Wednesday, March 21, 2012

2012 MLB Preview #15: San Diego Padres

Greetings! My apologies for the long break between these, but the madness hit, and here we are... let's get to the NL with the bottom of the NL West...


C - Nick Hundley/John Baker
1B - Jesus Guzman/Yander Alonso
2B - Orlando Hudson
SS - Jason Bartlett
3B - Chase Headley
LF - Carlos Quentin (injured)/Kyle Blanks/Yander Alonso
CF - Cameron Maybin
RF - Will Venable

This... isn't a good lineup. The best player on the roster offensively in 2011 was Cameron Maybin and I have no reason to think that won't be repeated. The former Tiger/Marlin prospect posted 40 steals to go along with a solid OPS and plus-defense in centerfield. That said, if he's your best player, it's not a great sign. Jesus Guzman hit a little bit in his call-up last year, but there are worries there, and Yander Alonso (the key piece of the Mat Latos trade) could be a year away. The middle infield is good defensively and won't absolutely murder you at the dish, but there's no pop there. They acquired Carlos Quentin for "pop" but he's already hurt, and they'll be relying on some combo of Blanks/Venable/Denorfia at the corner outfield spots. It gets ugly quick.

Starting Rotation

1 - Cory Luebke
2 - Tim Stauffer
3 - Clayton Richard
4 - Edinson Volquez
5 - Dustin Moseley

Petco! When you see the names on this list, you're not impressed, but the numbers are pretty reasonable for the guys who have pitched with the Padres before. Luebke emerged last year with a 3.29 ERA and a 1.07 WHIP in 17 starts with a K-rate of nearly 10 per 9 innings, and has the profile of an upper-tier starter, especially in that ballpark. Stauffer had 31 starts of sub-4.00 ERA and while he doesn't have elite stuff, he's figured out that pitching to contact in Petco is a good thing. After that? Question marks. Richard and Moseley were both decent despite bad win-loss record last year (bad offense) but neither has high-end stuff, and that's before you get to the enigma that is Volquez. The former uber-prospect of the Reds has officially fallen from grace after a 5.71 ERA last year and a near 5.00 mark for his career, but that said, in 2008 he won 17 games with a 3.21 ERA and 206 strikeouts. The stuff is there.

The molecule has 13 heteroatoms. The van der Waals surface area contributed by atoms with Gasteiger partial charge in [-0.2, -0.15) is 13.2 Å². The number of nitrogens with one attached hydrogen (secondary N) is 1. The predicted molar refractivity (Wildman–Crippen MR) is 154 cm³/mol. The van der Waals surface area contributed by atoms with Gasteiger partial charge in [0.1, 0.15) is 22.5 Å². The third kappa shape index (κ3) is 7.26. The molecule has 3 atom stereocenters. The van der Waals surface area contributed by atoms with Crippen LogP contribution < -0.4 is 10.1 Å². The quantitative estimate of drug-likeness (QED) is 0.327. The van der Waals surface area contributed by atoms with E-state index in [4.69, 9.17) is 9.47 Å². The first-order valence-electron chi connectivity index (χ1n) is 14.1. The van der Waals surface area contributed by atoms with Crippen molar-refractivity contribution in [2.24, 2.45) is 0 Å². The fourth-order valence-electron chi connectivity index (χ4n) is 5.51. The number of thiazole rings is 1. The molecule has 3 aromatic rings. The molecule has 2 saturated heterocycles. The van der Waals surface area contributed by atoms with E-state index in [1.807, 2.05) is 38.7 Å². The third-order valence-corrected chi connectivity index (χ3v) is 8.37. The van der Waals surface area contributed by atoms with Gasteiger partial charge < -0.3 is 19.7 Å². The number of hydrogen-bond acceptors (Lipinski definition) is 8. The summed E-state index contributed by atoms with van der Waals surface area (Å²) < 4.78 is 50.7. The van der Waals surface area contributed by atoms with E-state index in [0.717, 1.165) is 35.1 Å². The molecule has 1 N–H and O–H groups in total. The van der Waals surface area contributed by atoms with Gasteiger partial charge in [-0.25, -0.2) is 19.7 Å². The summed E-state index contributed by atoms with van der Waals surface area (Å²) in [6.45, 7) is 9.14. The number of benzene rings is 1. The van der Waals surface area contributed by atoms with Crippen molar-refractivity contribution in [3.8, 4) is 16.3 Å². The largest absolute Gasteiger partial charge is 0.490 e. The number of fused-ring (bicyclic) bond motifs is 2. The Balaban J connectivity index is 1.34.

Huston Street takes the reins from Heath Bell, and while Street is actually the better pitcher if you look at it statistically, he's historically had a very rough time staying on the field. If he's healthy? Above-average closer. After that, Luke Gregerson is an elite set-up guy who took a small step back last year, but is still high-end. They have some other elite "stuff" guys like Andrew Cashner and Frieri, but they're also relying on Micah Owings. I have no idea.


75-87, 5th in NL West

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